Materials ; Methods A. Plant and Animal Cell Diffusion and Osmosis (Morgan, Carter 2010) First, we examined the particles of carmine powder in an effort to better understand the Brownian movement, and the effect that the motion of the particles has on diffusion . Our class split up into groups of two; my partner set up the compound light microscope, while I prepared the carmine slide. We then observed the movement of carmine particles under the microscope, first with low power, and then on high power, and recorded the results. B. Potato Core Experiment (Morgan, carter 201 0)
First, we estimated the similarity of potato tuber cells by measuring the change in the potato’s’ weight after they were incubated in various concentrations of sucrose solutions (0. 1, 0. 2, 0. 3, 0. 4, 0. 5, 0. 6 M). First, we obtained mall of distilled water, and mall of each sucrose solution-which we placed in separate mall beakers. We then used a cork borer to extract 7 cylinders of potato. We then cut them all to about 5 CM long, and removed the skin from the ends. We placed all seven potato samples in a covered Petri dish so they would not dry out.
For consistency, we assigned each person their own, separate task to reform to each potato cylinder. First, one person removed the potato cylinder from the Petri dish and used a paper towel to blot. Then another person placed the potato on aluminum foil on the balance, weighed to the nearest 0. 01 grams, and recorded our results. Next, another group member cut the cylinder in half vertically and placed the pieces into the water beaker (recording the time). We then repeated the previous steps with the remaining potato cylinders, placing each one in separate beakers containing the various molarities of sucrose solutions.
We let each sample incubate for about 1. To 2 hours, swirling each beaker every 10 to 15 minutes. At the end of the incubation, we removed the potato samples, and recorded the time. Starting with the first sample, we removed the potato pieces and blotted with a paper towel to remove any excess solution. We then reweighed the potato pieces and recorded the final weight. We repeated this procedure with all of the remaining samples in the order in which they were initially placed in the solutions and recorded the results. C.
Dialysis Tubing Experiment (Morgan, Carter 2010) We tested the permeability of dialysis tubing to starch and glucose using the iodine test and Benedicts test . First, my partner and I prepared the dialysis bag by folding over CM of the tubing after it had soaked in water for a few minutes, and then closed the top off with a rubber band. We then opened the opposite end of the bag, and added approximately ml (4 pipettes full) of 30% glucose solution. We then added the same amount of starch solution. Next, we held the bag closed and thoroughly mixed the contents, and then recorded the color.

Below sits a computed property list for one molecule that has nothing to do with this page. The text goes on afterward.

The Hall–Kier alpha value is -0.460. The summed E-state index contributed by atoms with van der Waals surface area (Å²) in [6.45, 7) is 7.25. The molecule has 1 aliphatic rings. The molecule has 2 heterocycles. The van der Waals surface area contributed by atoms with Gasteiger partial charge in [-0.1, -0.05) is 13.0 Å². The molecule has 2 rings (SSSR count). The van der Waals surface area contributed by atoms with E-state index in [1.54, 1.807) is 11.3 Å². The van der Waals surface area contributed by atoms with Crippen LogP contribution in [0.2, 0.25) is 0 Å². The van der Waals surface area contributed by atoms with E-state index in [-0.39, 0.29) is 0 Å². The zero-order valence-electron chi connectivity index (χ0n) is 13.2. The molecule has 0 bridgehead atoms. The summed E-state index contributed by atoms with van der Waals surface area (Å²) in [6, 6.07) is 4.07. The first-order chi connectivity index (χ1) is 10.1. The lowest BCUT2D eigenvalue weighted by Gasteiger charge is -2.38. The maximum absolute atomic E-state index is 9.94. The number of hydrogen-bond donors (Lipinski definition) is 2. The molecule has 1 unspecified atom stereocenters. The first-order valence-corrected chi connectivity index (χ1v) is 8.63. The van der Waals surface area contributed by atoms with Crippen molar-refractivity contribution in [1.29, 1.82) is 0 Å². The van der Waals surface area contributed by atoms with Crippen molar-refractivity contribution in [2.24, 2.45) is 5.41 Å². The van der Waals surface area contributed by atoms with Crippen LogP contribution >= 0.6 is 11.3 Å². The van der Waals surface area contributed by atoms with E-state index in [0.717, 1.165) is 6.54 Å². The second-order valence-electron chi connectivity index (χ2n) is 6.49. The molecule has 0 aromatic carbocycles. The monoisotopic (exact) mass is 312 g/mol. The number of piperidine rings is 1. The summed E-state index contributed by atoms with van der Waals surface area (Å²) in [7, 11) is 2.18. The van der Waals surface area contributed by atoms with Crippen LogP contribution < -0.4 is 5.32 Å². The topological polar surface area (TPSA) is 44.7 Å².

Next, we rinsed the outside of the bag with water. We then added mall of water to a mall beaker, and added a generous amount of iodine solution to the eater until it turned a yellow/amber color (and recorded the color). Next, we placed the bag into the beaker with water for 30 minutes, allowing the untied end to hang over the edge of the beaker. After about 30 minutes, we took the bag out and let it sit for another 30 minutes in an empty, dry beaker, and recorded the color of the solution in the bag and in the beaker. Next, we tested for the presence of reducing sugars using Benedicts test.
We labeled 3 test tubes: bag, beaker, and control. We put 2 pipettes of the bag solution into the bag tube, 2 pipettes of the beaker solution into the beaker tube, and pipettes of water into the water tube. We then added 1 full dropper of Benedicts reagent to each tube, placed the tubes in a boiling water bath for about 3 minutes, and then recorded our results Results In the first experiment, we examined carmine powder to become more familiar with the Brownian movement by observing particles in motion, and examined various factors that influence diffusion rates.
With the microscope on high power, it was apparent that the carmine particles moved around randomly and continuously. It also seemed as though the smaller particles moved at a more rapid rate than the larger particles. B. Potato Core Experiment We placed the potato cores in cups containing different concentrations of sucrose solutions to find out if the potato would gain or loose weight. When the potato was placed in cups containing sucrose molarities of 0. 0-0. 3, the potato gained weight. When placed in sucrose molarities of 0. 5 and 0. 6, the potato lost weight.